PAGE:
SMART General FAQs
How can I get technical assistance?
The SMART office provides technical assistance to states, the District of Columbia, units of local government, territories, tribal governments, and other public and private entities related to sex offender registration and notification, and the protection of children and adults from sexual molest, assault, and exploitation.
For technical assistance from the SMART office, please email GetSMART@usdoj.gov or call 202-514-4689.
When is the compliance date for my jurisdiction?
The Adam Walsh Child Protection Act of 2006 was signed into law on July 27, 2006. Section 124 of the AWA specifically requires that all jurisdictions implement the SORNA requirements within 3 years: July 27, 2009. Section 125(a) allows for a 10 percent Bryne Justice Assistance Grant fund reduction for any state, the District of Columbia, or territory that fails to substantially implement the SORNA requirements by July 27, 2009. Failure to substantially implement will be considered on an individual basis by the Attorney General. Section 124(b) provides for the Attorney General to authorize up to two 1-year extensions of the implementation deadline. Requests for extensions will be considered on a case by case basis.
According to §126(a) of the AWA, the Attorney General shall establish and implement a Sex Offender Management program (SOMA) under which the Attorney General may award a grant to a jurisdiction to offset the costs of implementing SORNA. Section 126(c) allows for bonus payments to states, the District of Columbia, territories, and federally recognized Indian Tribes that promptly comply and implement the SORNA standards. The bonus award shall be 10 percent of the total received by the jurisdiction under SOMA program for the preceding fiscal year if the implementation is not later than July 27, 2007 or 5 percent if the implementation is not later than July 27, 2008.
My jurisdiction does not have a tier system as outlined in AWA §111, must a tier system be instituted?
No. SORNA establishes a national baseline for sex offender registration and notification programs. It constitutes a set of minimum national standards and sets a floor, not a ceiling, for jurisdiction programs. For example, a jurisdiction may have a system that requires registration by broader classes of convicted offenders than those identified in SORNA, or that requires in addition registration by certain classes of non-convicts (such as persons acquitted on the ground of insanity of sexually violent crimes or child molestation offenses, or persons released following civil commitment as sexually dangerous persons). A jurisdiction may require verification of the registered address or other registration information by sex offenders with greater frequency than SORNA requires, or by other means in addition to those required by SORNA (e.g., through the use of mailed address verification forms, in addition to in person appearances). A jurisdiction may require sex offenders to register for longer periods than those required by the SORNA standards. A jurisdiction may require that changes in registration information be reported by registrants on a more stringent basis than the SORNA minimum standards (e.g., requiring that changes of residence be reported before the sex offender moves, rather than within a short time frame following the move). A jurisdiction may extend web site posting to broader classes of registrants than SORNA requires, and may put up more information concerning particular registrants than SORNA requires.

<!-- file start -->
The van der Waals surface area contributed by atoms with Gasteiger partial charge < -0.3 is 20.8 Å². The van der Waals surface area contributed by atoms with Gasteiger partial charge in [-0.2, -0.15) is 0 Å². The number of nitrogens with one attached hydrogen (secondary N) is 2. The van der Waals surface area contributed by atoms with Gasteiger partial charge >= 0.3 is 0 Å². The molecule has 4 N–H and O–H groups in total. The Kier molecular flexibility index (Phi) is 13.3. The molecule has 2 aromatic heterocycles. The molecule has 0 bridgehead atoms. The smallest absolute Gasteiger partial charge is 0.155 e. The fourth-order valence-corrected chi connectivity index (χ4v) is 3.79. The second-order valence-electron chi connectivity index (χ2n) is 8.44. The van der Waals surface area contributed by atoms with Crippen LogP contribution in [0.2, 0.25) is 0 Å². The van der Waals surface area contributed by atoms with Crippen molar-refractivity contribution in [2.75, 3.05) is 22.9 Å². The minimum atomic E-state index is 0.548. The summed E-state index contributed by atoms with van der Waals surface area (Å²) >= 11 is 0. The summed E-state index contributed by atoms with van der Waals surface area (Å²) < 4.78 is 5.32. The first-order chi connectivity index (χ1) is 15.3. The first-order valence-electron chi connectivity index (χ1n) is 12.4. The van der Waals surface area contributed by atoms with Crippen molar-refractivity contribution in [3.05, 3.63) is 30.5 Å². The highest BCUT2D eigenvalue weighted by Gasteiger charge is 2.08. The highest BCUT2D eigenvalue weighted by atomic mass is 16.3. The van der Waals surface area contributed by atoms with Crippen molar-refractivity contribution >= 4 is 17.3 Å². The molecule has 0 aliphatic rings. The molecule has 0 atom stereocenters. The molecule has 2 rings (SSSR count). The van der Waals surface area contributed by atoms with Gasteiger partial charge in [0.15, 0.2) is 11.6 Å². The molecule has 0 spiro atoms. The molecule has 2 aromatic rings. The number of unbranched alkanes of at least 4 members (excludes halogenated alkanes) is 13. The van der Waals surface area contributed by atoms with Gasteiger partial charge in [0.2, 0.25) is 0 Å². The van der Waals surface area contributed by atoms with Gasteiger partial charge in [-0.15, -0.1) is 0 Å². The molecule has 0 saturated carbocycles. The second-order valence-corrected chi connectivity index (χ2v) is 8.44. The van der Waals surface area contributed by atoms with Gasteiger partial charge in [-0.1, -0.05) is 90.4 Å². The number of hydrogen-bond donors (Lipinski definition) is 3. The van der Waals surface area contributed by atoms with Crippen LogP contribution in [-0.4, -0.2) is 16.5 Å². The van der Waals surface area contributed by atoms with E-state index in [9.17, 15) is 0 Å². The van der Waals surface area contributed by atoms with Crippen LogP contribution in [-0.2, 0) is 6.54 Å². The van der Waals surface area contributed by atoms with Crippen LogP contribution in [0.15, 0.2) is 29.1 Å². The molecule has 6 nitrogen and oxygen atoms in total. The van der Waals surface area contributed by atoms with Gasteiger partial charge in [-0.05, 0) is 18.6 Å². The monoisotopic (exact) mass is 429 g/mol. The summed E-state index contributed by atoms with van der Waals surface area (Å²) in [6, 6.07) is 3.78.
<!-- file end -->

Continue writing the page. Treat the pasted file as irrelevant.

My jurisdiction has laws that are more severe or strict than SORNA. Do these laws need to be changed to coincide with the SORNA standards?
No. Measures, which encompass the SORNA baseline of sex offender registration and notification requirements but go beyond them, have no negative implication concerning a jurisdiction implementation of or compliance with SORNA. This is so because the general purpose of SORNA is to protect the public from sex offenders and offenders against children through effective sex offender registration and notification, and it is not intended to preclude or limit state discretion to adopt more extensive or additional registration and notification requirements to that end. The only exception to this point is that SORNA Section 118(b) requires that the following types of information—victim identity, registrant Social Security Number, registrants’ arrests not resulting in conviction, and passport and immigration information—be excluded from publicly accessible state sex offender web sites. In all other respects, state discretion to go further than the SORNA minimum is not limited.